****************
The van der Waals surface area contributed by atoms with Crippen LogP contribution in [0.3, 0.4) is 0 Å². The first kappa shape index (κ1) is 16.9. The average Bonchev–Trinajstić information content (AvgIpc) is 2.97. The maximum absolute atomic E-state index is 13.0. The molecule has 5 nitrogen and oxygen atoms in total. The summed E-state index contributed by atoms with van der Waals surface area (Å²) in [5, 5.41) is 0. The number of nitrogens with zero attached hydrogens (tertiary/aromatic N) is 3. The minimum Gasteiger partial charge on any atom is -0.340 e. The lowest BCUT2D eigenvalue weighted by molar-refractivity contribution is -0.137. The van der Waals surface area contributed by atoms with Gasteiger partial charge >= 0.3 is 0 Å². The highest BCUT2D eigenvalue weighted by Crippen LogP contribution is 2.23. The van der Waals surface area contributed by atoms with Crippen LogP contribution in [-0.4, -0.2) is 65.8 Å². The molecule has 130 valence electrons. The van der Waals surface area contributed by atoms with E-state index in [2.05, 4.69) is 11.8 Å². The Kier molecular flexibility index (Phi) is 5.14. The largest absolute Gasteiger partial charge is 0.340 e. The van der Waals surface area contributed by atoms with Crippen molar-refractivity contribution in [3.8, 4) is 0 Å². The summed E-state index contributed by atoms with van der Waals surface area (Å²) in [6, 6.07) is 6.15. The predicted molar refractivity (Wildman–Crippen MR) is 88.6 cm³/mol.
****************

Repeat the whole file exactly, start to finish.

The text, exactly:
The van der Waals surface area contributed by atoms with Crippen LogP contribution in [0.3, 0.4) is 0 Å². The first kappa shape index (κ1) is 16.9. The average Bonchev–Trinajstić information content (AvgIpc) is 2.97. The maximum absolute atomic E-state index is 13.0. The molecule has 5 nitrogen and oxygen atoms in total. The summed E-state index contributed by atoms with van der Waals surface area (Å²) in [5, 5.41) is 0. The number of nitrogens with zero attached hydrogens (tertiary/aromatic N) is 3. The minimum Gasteiger partial charge on any atom is -0.340 e. The lowest BCUT2D eigenvalue weighted by molar-refractivity contribution is -0.137. The van der Waals surface area contributed by atoms with Gasteiger partial charge >= 0.3 is 0 Å². The highest BCUT2D eigenvalue weighted by Crippen LogP contribution is 2.23. The van der Waals surface area contributed by atoms with Crippen LogP contribution in [-0.4, -0.2) is 65.8 Å². The molecule has 130 valence electrons. The van der Waals surface area contributed by atoms with E-state index in [2.05, 4.69) is 11.8 Å². The Kier molecular flexibility index (Phi) is 5.14. The largest absolute Gasteiger partial charge is 0.340 e. The van der Waals surface area contributed by atoms with Crippen molar-refractivity contribution in [3.8, 4) is 0 Å². The summed E-state index contributed by atoms with van der Waals surface area (Å²) in [6, 6.07) is 6.15. The predicted molar refractivity (Wildman–Crippen MR) is 88.6 cm³/mol.